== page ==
It's Going Down is from the Built From Scratch CD by New York turntable experts X Ecutioners. X Ecutioners have worked with a number of guest vocalists and musicians. It's Going Down features rapper Mike Shinoda and DJ Joseph Hahn from Linkin Park. It's Going Down sounds like a good Linkin Park song. The absence of Linkin Park frontman Chester Bennington is a plus in my mind. Bennington's angry wail is undoubtedly a big part of Linkin Park's huge success but I mostly find it unpleasant. X Ecutioners have laid down a tight mix with a good, hard sound. Working with a tough guitar riff, solid beats, samples, record scratching and Shinoda's rap, they've created a no nonsense collage of sound that keeps coming. It's Going Down is about how the song's "audible odyssey" "reflects the complex hybrid dialect" and "melting pot of a super futuresque style." Raps bragging about the originality of a musical style are nothing new but It's Going Down's lyric, like the song itself, is solid and unpretentious.

  8. Unwritten Law-Seein' Red    (up 9 positions)      buy it!
    Unwritten Law's Elva CD is mostly fast, youthful, good natured, lightweight hip hop informed Sum 41 style hard rock. Seein' Red is not characteristic of the rest of the CD but it's not surprising that it's the song getting the record company push. Seein' Red is a sensitive rocker that fits solidly within the Staind/Nickelback model of what radio wants to play. Seein' Red is painfully predictable, following the standard pattern of meaningful, restrained verses that explode into hard rocking choruses. Over quiet guitar picking, Scott Russo does an earnest vocal. Seein' Red's "follow the leader" chorus is catchy. I like the scratchy little riff between the power chords. But the song keeps coming back to the crappy verse. A boring, cliched guitar solo doesn't help things either. Seein' Red is about Russo's anger at foolish lies he's been told. He alternates between mocking and giving someone a last chance to choose to make a relationship work.

  9. Sheryl Crow-Soak Up The Sun    (up 16 positions)      buy it!
    Soak Up The Sun is the first single from Sheryl Crow's fourth studio record C'mon C'mon. While there were some signs on The Globe Sessions that she might be losing her touch, Crow has been able to put together an impressive string of hits by balancing, in varying degrees, pop simplicity and catchiness with a sense of rock craft and substance. The balance was best seen on substantial but still fun singles like Everyday Is A Winding Road. Soak Up The Sun's emphasis is on simplicity. It's reminiscent of, and even less complicated than, Crow's early good time hit All I Wanna Do. From its principle desire to "tell everyone to lighten up" to its dopey final line("I've got my .45 on so I can rock on"), Soak Up The Sun is proudly mindless. It has a schematic, get back to the chorus feel that will probably soon prove tiresome. But if Crow's playing dumb, at least she's playing it nicely with lines like "it's not having what you want, its wanting what you've got." Soak Up The Sun has a catchy singalong chorus and is likably modest. It's solidly constructed with a sturdy guitar riff. I like Crow's light, seemingly helium enhanced vocal on the "everytime I look around" bridge.

  10. Pete Yorn-Strange Condition    (up 3 positions)      buy it!
    The New Jersey native/LA resident singer and songwriter's following continues to slowly grow. His debut CD is still getting radio play nearly a year after its release. In my mind, Bob Dylan's Love and Theft is the only 2001 rock CD that's better than Yorn's Musicforthemorningafter and The Strokes' Is This It is the only other one that might be as good. The CD has consistently strong songs: great, fun rockers and cool, brooding ballads. Brad Wood, who produced and played on records for Liz Phair, played a similar role for Yorn, another striking, confident young talent. Music . . . was apparently a low budget production but the songs are carefully constructed with layers of instruments, giving even the quietest songs a likable, textured feeling. Strange Condition follows Life On A Chain as Yorn's second chart hit(For Nancy fell just short of the top 50). R Walt Vincent's harmonica, layered over Yorn's acoustic guitar, contributes to a good, moody feel. Yorn is cool, as always, playing a tortured soul on Strange Condition.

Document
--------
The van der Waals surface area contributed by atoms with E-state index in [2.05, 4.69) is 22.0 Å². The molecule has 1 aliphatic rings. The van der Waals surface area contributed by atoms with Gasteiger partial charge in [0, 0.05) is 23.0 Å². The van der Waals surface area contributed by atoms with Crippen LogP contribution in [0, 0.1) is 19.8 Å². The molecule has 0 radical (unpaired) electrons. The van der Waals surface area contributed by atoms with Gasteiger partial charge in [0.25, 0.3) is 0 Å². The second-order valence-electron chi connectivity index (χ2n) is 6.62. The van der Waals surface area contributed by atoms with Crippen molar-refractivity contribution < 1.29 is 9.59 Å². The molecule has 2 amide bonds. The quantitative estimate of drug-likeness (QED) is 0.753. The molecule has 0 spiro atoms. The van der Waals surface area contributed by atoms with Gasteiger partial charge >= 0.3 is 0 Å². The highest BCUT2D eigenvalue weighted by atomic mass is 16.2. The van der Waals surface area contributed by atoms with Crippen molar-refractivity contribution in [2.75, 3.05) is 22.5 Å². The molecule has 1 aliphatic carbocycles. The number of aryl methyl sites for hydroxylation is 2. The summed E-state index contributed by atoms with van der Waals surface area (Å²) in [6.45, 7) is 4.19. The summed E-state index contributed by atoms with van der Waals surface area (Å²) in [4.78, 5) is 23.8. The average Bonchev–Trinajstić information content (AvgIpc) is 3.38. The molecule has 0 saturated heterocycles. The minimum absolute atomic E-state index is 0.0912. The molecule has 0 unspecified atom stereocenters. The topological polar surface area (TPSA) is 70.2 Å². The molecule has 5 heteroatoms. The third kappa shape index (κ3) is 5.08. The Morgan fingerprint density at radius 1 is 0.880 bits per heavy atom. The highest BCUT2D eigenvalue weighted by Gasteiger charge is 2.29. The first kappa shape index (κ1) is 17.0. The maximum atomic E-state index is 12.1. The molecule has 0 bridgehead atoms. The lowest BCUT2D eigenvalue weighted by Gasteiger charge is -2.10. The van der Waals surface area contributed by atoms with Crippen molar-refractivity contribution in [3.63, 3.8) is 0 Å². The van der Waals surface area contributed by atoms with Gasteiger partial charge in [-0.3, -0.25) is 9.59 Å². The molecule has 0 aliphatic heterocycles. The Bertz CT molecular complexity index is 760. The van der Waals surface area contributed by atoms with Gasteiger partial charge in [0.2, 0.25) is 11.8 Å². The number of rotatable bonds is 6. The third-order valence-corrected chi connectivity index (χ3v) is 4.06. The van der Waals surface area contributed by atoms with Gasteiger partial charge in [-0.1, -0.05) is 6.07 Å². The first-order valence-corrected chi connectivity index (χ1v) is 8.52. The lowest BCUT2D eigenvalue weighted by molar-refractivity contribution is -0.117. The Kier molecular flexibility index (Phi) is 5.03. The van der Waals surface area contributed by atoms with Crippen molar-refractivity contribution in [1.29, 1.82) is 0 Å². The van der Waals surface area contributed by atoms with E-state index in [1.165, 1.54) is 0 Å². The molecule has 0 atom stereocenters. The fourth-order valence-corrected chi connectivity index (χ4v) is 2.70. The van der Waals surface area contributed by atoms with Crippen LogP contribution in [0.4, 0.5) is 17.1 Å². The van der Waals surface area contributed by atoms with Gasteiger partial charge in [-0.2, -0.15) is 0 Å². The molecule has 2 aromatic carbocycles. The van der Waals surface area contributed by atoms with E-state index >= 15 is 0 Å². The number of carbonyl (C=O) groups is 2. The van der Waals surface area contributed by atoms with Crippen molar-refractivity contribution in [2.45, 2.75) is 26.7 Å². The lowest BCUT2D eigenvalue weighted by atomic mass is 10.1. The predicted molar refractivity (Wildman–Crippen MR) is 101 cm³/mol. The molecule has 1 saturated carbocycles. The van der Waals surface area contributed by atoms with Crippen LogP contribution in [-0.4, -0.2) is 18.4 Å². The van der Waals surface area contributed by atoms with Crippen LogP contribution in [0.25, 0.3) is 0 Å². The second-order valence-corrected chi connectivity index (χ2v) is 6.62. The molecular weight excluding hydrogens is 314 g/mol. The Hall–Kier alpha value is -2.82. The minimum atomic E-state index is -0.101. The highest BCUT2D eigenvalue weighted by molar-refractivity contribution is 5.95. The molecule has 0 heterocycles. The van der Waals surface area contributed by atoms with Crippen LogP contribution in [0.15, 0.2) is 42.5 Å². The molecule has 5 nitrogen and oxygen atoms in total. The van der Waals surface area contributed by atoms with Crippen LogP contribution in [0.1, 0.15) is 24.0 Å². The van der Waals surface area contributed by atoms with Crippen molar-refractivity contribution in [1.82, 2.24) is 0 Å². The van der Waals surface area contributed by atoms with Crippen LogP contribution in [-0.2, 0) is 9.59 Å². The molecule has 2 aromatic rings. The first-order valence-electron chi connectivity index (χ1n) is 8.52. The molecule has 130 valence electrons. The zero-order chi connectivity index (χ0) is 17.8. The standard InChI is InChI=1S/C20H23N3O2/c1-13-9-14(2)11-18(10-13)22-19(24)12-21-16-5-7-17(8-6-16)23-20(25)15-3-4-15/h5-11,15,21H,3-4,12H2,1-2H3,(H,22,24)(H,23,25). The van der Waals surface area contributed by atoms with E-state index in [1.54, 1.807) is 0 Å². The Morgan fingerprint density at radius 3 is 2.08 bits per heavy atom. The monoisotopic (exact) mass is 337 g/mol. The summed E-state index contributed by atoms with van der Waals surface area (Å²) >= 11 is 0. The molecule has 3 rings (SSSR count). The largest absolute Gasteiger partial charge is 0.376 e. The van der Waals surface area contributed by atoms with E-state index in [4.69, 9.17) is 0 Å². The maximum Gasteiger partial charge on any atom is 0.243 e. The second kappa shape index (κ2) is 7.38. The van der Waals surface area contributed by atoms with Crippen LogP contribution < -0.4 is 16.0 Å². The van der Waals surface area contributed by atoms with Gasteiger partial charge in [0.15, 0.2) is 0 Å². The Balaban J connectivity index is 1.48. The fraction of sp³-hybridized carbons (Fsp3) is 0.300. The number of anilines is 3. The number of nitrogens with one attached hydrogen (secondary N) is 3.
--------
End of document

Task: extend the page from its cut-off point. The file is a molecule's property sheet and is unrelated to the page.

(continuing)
11. Chris Isaak-Let Me Down Easy    (down 6 positions)      buy it!
    While Chris Isaak seems like a mellow guy, he obviously has savvy businessmen behind him. In January, Isaak achieved big time synergy as, nearly simultaneously with the release of Isaak's new Always Got Tonight CD, Showtime began the second season of Isaak's genial, slight rock sitcom and VH1 played a marathon of the show's first season. In 1985, Isaak came on the scene with his spare, haunted, Roy Orbison influenced Silvertone record. Since then, Isaak has mostly omitted the raw, stark feel but, especially since Wicked Game gave him his one big hit, otherwise continued to make the same kind of moody, adult, country flavored records. Isaak's songs often involve Isaak getting his heart broken and/or being haunted by the memory of the ideal woman who left. While Isaak's music is predictable and a little too smooth, it's still good. His songs are well played and have good atmosphere. Isaak's vocals are cool and self confident with a self deprecating charm that also suits him well(despite minimal acting skills) on his sitcom. Let Me Down Easy is similar to Somebody's Crying and other mellow midtempo Isaak songs but it's likable. Let Me Down Easy has a mechanical beat but it has a good ringing guitar riff. On Let Me Down Easy, Isaak again broods about falling hard for a woman who doesn't reciprocate his feelings.

  12. Creed-Bullets    (down 14 positions)      buy it!